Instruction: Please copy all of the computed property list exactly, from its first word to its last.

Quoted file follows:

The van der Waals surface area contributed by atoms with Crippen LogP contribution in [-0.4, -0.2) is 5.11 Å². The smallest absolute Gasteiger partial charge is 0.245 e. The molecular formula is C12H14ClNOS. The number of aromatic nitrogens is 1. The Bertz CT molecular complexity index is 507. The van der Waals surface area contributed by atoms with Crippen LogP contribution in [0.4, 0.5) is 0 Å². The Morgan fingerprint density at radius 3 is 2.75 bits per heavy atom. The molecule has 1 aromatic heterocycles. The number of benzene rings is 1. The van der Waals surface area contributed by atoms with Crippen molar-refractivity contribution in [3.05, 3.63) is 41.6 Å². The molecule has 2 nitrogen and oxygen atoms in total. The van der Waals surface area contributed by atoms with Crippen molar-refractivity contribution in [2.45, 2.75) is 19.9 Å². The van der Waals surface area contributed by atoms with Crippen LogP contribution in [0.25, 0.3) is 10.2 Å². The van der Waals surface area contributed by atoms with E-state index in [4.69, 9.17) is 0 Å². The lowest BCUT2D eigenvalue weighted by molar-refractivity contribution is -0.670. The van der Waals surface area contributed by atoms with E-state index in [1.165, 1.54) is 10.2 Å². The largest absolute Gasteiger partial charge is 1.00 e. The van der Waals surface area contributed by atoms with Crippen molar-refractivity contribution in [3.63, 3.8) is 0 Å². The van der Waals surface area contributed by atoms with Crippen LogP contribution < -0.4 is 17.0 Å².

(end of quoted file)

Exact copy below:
The van der Waals surface area contributed by atoms with Crippen LogP contribution in [-0.4, -0.2) is 5.11 Å². The smallest absolute Gasteiger partial charge is 0.245 e. The molecular formula is C12H14ClNOS. The number of aromatic nitrogens is 1. The Bertz CT molecular complexity index is 507. The van der Waals surface area contributed by atoms with Crippen LogP contribution in [0.4, 0.5) is 0 Å². The Morgan fingerprint density at radius 3 is 2.75 bits per heavy atom. The molecule has 1 aromatic heterocycles. The number of benzene rings is 1. The van der Waals surface area contributed by atoms with Crippen molar-refractivity contribution in [3.05, 3.63) is 41.6 Å². The molecule has 2 nitrogen and oxygen atoms in total. The van der Waals surface area contributed by atoms with Crippen molar-refractivity contribution in [2.45, 2.75) is 19.9 Å². The van der Waals surface area contributed by atoms with Crippen LogP contribution in [0.25, 0.3) is 10.2 Å². The van der Waals surface area contributed by atoms with E-state index in [4.69, 9.17) is 0 Å². The lowest BCUT2D eigenvalue weighted by molar-refractivity contribution is -0.670. The van der Waals surface area contributed by atoms with E-state index in [1.165, 1.54) is 10.2 Å². The largest absolute Gasteiger partial charge is 1.00 e. The van der Waals surface area contributed by atoms with Crippen molar-refractivity contribution in [3.63, 3.8) is 0 Å². The van der Waals surface area contributed by atoms with Crippen LogP contribution < -0.4 is 17.0 Å².